The original data came with truth values ranging from 0.0 (“No”) to 1.0 (“Yes”).  To migrate to AIML, I divided these values into 55 intervals of about 0.02 each.  Then I assigned them natural language responses from “Yes” to “No” that seemed likely to correspond to these interval values.  For the record, they are:

1. “Yes.”
2. “Absolutely.”
3. “Affirmative.”
4. “Certainly.”
5. “Positively.”
6. “Definitely.”
7. “Exactly.”
8. “Indubitably.”
9. “Naturally.”
10. “Of course.”
11. “Precisely.”
12. “Undoubtedly.”
13. “Unquestionably.”
14. “Beyond a doubt.”
15. “Most assuredly.”
16. “I am certain.”
17. “Always.”
18. “Mostly.”
19. “Highly likely.”
20. “Usually.”
21. “Likely.”
22. “That could be the case.”
23. “I think so.”
24. “That may be true.”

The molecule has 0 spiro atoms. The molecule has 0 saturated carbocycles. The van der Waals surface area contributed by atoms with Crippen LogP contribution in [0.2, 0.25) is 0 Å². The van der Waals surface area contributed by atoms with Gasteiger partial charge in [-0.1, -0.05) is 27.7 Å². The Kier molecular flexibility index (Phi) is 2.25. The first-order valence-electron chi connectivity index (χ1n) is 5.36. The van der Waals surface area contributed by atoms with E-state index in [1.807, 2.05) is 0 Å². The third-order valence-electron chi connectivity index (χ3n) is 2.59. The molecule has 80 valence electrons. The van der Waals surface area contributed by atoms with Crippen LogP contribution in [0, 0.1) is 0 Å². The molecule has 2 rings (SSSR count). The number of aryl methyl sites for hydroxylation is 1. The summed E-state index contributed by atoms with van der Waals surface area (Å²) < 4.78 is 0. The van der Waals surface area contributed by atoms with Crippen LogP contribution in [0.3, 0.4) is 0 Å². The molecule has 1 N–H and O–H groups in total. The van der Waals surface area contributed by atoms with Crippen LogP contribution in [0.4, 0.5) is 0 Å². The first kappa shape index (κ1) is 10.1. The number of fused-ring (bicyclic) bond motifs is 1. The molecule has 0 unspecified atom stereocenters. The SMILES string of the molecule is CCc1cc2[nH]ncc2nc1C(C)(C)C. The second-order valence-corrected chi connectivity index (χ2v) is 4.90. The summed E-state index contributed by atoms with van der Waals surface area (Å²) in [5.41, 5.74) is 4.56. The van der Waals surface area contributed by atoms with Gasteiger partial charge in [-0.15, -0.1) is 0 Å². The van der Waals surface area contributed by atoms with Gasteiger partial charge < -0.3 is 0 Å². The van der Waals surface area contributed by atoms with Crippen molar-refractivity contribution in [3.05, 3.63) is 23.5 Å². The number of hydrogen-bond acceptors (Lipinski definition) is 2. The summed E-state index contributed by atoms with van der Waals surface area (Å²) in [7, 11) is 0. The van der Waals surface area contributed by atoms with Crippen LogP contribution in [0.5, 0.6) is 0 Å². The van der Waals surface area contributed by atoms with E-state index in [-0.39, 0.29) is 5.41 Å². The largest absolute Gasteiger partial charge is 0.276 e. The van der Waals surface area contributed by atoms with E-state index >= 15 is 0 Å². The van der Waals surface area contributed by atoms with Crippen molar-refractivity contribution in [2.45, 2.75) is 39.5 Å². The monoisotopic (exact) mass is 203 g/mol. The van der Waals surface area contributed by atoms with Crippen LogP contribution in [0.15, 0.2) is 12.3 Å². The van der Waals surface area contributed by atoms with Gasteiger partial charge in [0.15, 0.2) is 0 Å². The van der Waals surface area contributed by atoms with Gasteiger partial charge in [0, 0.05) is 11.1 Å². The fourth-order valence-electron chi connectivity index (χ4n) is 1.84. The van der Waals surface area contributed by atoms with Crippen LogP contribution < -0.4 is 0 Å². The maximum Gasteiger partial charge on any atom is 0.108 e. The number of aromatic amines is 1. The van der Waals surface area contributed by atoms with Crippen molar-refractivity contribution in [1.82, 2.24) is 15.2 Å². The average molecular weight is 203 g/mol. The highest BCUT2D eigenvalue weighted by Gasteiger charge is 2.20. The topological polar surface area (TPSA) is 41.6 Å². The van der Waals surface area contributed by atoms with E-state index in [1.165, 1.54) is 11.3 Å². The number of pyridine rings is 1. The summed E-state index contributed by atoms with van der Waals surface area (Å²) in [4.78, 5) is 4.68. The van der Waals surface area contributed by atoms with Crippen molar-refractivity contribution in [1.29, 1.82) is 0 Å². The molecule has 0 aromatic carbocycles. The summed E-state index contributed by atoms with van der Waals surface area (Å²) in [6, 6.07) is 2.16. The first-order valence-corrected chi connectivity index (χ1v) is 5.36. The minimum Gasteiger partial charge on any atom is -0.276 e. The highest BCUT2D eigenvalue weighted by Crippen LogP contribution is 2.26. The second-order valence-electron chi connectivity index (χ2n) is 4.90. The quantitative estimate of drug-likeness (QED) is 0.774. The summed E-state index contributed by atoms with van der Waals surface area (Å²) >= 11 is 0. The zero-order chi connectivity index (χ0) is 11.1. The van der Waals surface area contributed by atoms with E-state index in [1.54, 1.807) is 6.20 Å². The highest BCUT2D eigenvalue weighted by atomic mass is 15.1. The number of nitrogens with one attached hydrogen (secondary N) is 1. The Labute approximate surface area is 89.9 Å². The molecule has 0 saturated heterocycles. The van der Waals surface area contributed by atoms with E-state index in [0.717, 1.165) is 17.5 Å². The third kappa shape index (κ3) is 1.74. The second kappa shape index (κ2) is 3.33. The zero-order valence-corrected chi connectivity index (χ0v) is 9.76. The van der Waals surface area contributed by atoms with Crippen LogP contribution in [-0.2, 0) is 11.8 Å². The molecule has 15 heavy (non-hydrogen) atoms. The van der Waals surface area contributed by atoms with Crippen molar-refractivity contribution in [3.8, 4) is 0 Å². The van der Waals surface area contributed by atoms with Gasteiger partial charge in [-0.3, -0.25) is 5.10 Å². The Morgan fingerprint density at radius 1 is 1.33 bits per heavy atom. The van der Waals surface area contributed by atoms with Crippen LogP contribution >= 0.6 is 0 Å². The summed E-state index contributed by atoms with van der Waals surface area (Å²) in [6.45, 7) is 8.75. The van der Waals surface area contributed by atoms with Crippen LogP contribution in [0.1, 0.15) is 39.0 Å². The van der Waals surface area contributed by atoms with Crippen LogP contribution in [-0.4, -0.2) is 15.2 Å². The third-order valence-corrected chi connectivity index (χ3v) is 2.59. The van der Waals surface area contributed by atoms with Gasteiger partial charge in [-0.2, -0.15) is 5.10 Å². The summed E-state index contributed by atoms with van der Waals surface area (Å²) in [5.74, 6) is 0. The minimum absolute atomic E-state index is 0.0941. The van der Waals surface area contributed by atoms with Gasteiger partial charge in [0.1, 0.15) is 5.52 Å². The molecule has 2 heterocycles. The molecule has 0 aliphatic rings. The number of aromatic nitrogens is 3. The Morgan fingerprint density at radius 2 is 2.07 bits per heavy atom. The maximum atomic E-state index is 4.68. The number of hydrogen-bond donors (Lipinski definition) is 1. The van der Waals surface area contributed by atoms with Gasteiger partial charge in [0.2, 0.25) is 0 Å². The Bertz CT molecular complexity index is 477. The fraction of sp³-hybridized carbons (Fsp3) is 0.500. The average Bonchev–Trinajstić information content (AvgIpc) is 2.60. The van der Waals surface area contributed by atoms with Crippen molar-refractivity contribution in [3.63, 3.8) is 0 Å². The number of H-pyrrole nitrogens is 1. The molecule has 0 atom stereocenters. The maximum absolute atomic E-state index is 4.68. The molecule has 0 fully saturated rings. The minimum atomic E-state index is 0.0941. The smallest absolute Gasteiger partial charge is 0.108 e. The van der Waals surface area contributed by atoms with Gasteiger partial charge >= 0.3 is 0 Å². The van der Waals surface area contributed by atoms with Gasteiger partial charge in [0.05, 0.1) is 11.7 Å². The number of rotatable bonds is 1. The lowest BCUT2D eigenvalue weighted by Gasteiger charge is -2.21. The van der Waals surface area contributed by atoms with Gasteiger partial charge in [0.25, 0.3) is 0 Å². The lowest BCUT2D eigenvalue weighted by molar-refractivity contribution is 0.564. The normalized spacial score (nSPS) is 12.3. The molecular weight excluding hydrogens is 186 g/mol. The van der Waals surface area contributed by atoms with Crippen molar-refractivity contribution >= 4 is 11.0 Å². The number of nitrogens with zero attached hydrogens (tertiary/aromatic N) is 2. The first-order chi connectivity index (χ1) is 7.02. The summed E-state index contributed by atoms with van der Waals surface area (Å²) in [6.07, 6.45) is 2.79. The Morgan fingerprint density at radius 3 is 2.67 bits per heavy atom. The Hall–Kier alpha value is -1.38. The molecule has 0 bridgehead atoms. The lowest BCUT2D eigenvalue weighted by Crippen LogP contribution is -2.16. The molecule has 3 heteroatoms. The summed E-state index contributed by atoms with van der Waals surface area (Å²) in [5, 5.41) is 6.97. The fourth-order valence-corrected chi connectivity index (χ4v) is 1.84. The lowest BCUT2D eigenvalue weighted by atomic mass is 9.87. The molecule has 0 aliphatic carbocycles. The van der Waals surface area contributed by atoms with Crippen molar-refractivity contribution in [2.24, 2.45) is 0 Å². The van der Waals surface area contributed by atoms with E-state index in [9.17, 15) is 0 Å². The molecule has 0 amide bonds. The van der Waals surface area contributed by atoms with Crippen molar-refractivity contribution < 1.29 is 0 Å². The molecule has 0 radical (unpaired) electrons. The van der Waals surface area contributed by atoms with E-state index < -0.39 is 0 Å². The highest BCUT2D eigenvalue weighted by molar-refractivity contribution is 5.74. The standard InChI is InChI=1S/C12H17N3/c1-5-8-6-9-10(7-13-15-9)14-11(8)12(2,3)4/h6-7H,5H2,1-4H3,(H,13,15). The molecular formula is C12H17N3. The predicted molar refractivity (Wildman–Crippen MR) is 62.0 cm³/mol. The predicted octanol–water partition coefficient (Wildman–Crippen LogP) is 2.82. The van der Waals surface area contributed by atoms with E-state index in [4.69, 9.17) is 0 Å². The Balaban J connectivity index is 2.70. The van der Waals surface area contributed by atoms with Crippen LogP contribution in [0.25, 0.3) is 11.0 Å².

25. “Within the realm of possibility.”
26. “Sometimes.”
27. “Maybe.”
28. “Possibly.”
29. “Conceivably.”
30. “I am uncertain.”
31. “That’s feasible.”
32. “For all I know.”
33. “I can imagine it.”
34. “It may not be true.”
35. “I don’t know if that’s true or not.”
36. “Not very often.”
37. “Not likely.”
38. “Not to my knowledge.”
39. “Doubtful.”
40. “Seldom.”
41. “Unlikely.”
42. “Not likely.”
43. “Doesn’t seem likely.”
44. “If it is, I don’t know it.”
45. “Does not seem possible.”
46. “I don’t believe so.”
47. “I don’t think so.”
48. “There is no reason to think so.”
49. “Negative.”
50. “Never.”
51. “Absolutely not.”
52. “No way.”
53. “Not at all.”
54. “Not by any means.”
55. “No.”

The reason you are seeing duplicates is that, the input patterns have been run through the AIML reductions.  Thus if the data contained “Are you a man or woman”, “Are you female”, “What is your gender”, these would all be reduced to “Gender”.  (Of course, the data in theory *shouldn’t* have this particular question, since it is not a yes-no question, but people put those in anyway).  In any case the duplicates should be removed.